“The government, consistent with the Constitution’s guarantee of free exercise, cannot impose regulations that are hostile to the religious beliefs of affected citizens and cannot act in a manner that passes judgment upon or presupposes the illegitimacy of religious beliefs and practices.”
With these words, the Supreme Court issued a major ruling yesterday regarding religious freedom. What does it mean for us as we engage a culture that is in many ways “hostile” to our “religious beliefs”?
The story in brief
In 2012, Charlie Craig and David Mullins made plans to be lawfully married in Massachusetts, then return to Colorado for a wedding reception. They visited Masterpiece Cakeshop in Lakewood, Colorado, to order a custom cake.
Masterpiece owner Jack Phillips declined their request, explaining that his Christian beliefs kept him from using his artistic abilities to create such a cake. Over the years, he has declined to create many custom cakes that would display unbiblical messages. He wouldn’t make a cake celebrating a divorce, for instance.
He offered to sell the couple other baked goods in the store, but they declined and filed a complaint with the Colorado Civil Rights Commission. The Commission decided in their favor and ordered Masterpiece to take steps to ensure future compliance with its ruling. Phillips appealed that ruling and chose to stop making wedding cakes, costing him 40 percent of his business. He has also faced death threats.
The State’s decision was upheld on appeal but reversed yesterday by the Supreme Court. The 7–2 majority found that the Colorado Commission’s treatment of Phillips’s case “violated the State’s duty under the First Amendment not to base laws or regulations on hostility to a religion or religious viewpoint.”
What the ruling means
Russell Moore, head of the Ethics and Religious Liberty Commission of the Southern Baptist Convention, noted that “this ruling is a win, not only for those of us who are Christians, who hold to a pro-marriage, pro-family viewpoint, but also for all Americans, for freedom of conscience and freedom of speech.”
Moore is right. If the Court had ruled against Phillips, it would have sanctioned antagonistic and intolerant treatment of Christians who disagree with the culture on social issues.
However, we need to note that the Court made its ruling on the basis of the Colorado Commission’s hostility to Phillips’s religious beliefs rather than the larger issue of anti-discrimination law and the free exercise of religion.
Writing for the majority, Justice Kennedy stated, “The outcome of cases like this in other circumstances must await further elaboration in the courts, all in the context of recognizing that these disputes must be resolved with tolerance, without undue disrespect to sincere religious beliefs, and without subjecting gay persons to indignities when they seek goods and services in an open market.”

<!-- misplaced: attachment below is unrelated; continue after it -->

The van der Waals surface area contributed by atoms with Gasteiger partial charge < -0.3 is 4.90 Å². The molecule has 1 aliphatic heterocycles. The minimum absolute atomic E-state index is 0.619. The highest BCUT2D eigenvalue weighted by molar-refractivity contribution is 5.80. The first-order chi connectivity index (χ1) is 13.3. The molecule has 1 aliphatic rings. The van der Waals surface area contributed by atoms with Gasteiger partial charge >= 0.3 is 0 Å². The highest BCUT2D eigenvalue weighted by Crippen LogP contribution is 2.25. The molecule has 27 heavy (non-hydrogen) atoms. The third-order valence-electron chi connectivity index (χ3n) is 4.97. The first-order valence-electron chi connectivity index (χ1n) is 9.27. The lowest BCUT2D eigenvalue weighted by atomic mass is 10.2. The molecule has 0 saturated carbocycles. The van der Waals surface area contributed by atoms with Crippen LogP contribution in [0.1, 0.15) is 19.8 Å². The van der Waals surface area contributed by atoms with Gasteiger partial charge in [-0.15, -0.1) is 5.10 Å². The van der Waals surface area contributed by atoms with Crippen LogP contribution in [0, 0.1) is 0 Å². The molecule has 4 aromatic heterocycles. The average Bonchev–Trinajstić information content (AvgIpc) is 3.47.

In other words, the Supreme Court protected Christians from “undue disrespect” to our beliefs but did not resolve whether we can nonetheless be required to provide commercial services that conflict with those beliefs.
Four ways to respond
The annual Gay Pride Month began last Friday. According to the Library of Congress, “celebrations include pride parades, picnics, parties, workshops, symposia and concerts, and LGBT Pride Month events attract millions of participants around the world.”
The LGBT population in the United States is now at 4.5 percent. It’s hard to identify another demographic of similar size that receives a month-long celebration each year.
At the same time, 60 percent of Americans now say they support same-sex marriage. Those of us who believe the Bible regarding homosexual activity and marriage are clearly in the minority. We can expect more court battles as the conflict between sexual freedom and religious freedom escalates.
In the meantime, how should we speak the truth in love (Ephesians 4:15) on this issue?
Remember that popularity doesn’t change principle. Public opinion does not alter biblical truth. If you stand on the rock of God’s word, no matter what storms come, your house will not fall (Matthew 7:24–26).
Defend your faith “with gentleness and respect” (1 Peter 3:15). Be sure your words and actions reflect the grace of Jesus. Every LGBT person and every person who agrees with their moral agenda is someone for whom Jesus died. Their souls matter more than winning an argument.
Encourage those facing sexual temptation to seek God’s help. The Bible teaches that all sexual activity outside of heterosexual marriage is wrong. When we are tempted sexually, we can turn to God’s Spirit and God’s people for the strength to obey God’s word (1 Corinthians 10:13; Galatians 6:2).
Build relational bridges to Jesus. Our Lord began his encounter with the Samaritan woman by asking for water, then led her to Living Water (John 4). We must earn the right to be heard by caring for the felt needs of those who need Jesus. Pray for ways to connect with LGBT people and their advocates, looking for opportunities to show God’s love in yours.
These are days that call for courageous yet compassionate Christians. Everyone you know deserves to know God’s word on sexual morality and other divisive issues. The more our culture rejects biblical truth, the more it needs biblical truth.
Jim Elliott prayed, “Let me not be a milepost on a single road; make me a fork, that men must turn one way or another on facing Christ in me.” I just made Elliott’s prayer my own. Will you join me?